QI’m in the middle of my fourth year as an associate at a mid-size Chicago firm. Over the years, I’ve developed great relationships with the partners and with clients. I’ve been lucky in that respect, having been able to interact substantially with clients on some of my cases. In all honesty, I probably have a solid book of business I could take with me if I wanted to spin off and form a boutique firm or go out on my own. It’s not that I don’t like my firm and my work, and the obvious trust that the partners have in me. I would just like a bit more of my time to be my time. What should I do to pursue it?
AI’m laughing as I type this. No fourth year associate has a “book of business,” which makes me think you either made this up or do not work at a “largish” firm in Chicago, or both. Or that whatever imaginary book of business you have, it’s either (1) not portable or (2) not worth more than the severance package you’ll be lucky to get when you tell your trusted senior partner that “I want to go out on my own, y’know, see the world, form a boutique.”
Let’s use a baseball analogy for a better understanding. It’s the bottom of the ninth inning and your team of associates is losing 14-1 with a runner on first. You are up at bat with one out. Hit a home run and you’ll still be losing 14-3, with the bottom of the order coming up and your teammates suddenly complaining of soft-tissue injuries. But, being as arrogant as you seem to be, you act like Babe Ruth and point out to center field. The players out in the field see your gesture and crack up so hard that they can barely stand up and play. One guy pisses his pants he laughs so hard.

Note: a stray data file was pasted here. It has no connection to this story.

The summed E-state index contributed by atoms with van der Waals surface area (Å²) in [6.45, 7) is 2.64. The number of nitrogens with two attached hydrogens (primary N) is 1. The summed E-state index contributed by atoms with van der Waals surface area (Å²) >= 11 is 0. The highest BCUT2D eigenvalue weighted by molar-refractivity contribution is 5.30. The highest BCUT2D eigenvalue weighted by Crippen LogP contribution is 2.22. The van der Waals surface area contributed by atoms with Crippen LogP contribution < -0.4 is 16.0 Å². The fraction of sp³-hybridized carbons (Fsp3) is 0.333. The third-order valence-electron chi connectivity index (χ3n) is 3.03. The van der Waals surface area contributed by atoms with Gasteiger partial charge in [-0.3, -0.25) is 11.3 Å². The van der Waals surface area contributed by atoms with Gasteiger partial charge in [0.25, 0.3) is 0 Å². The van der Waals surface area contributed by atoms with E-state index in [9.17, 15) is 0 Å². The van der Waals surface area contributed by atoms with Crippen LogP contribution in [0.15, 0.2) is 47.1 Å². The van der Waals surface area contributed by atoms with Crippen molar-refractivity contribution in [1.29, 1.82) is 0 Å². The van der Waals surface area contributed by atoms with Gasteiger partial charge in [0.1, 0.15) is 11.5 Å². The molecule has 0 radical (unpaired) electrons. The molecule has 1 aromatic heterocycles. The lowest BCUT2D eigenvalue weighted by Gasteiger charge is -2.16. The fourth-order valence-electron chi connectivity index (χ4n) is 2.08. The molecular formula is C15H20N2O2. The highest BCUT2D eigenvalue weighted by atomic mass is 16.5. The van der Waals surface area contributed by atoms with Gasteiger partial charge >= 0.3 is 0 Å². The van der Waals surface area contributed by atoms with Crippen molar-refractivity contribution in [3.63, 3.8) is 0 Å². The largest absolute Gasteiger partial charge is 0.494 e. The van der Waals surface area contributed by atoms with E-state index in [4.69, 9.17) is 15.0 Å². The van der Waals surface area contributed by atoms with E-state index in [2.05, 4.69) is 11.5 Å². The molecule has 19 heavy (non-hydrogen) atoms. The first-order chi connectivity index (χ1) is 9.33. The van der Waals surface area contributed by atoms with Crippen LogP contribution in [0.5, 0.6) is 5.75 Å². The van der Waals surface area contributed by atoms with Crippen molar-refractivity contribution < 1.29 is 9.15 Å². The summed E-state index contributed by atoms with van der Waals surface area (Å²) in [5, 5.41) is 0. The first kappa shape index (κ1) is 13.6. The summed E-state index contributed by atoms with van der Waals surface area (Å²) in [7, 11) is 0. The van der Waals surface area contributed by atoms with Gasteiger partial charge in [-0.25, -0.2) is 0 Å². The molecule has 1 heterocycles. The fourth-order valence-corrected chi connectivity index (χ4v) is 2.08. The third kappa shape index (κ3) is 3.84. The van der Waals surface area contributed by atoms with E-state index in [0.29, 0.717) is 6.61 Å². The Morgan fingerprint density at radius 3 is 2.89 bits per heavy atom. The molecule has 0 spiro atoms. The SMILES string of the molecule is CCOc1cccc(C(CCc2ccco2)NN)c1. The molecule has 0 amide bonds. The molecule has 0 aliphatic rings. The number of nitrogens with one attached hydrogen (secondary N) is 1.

Not that they don’t take it seriously, which they do. They just put in a reliever, who throws a single 100-mile-per-hour fastball that you manage to hit weakly to second. It’s 4-6-3 double play, game over. You are then demoted to single A ball in Davenport, sitting on the bench reviewing pitching rosters and cleaning up sunflower seeds.
It will be that quick for you, thinking you have a book of business that you can take with you to some new boutique firm in Naperville. Book of business. I’m still laughing.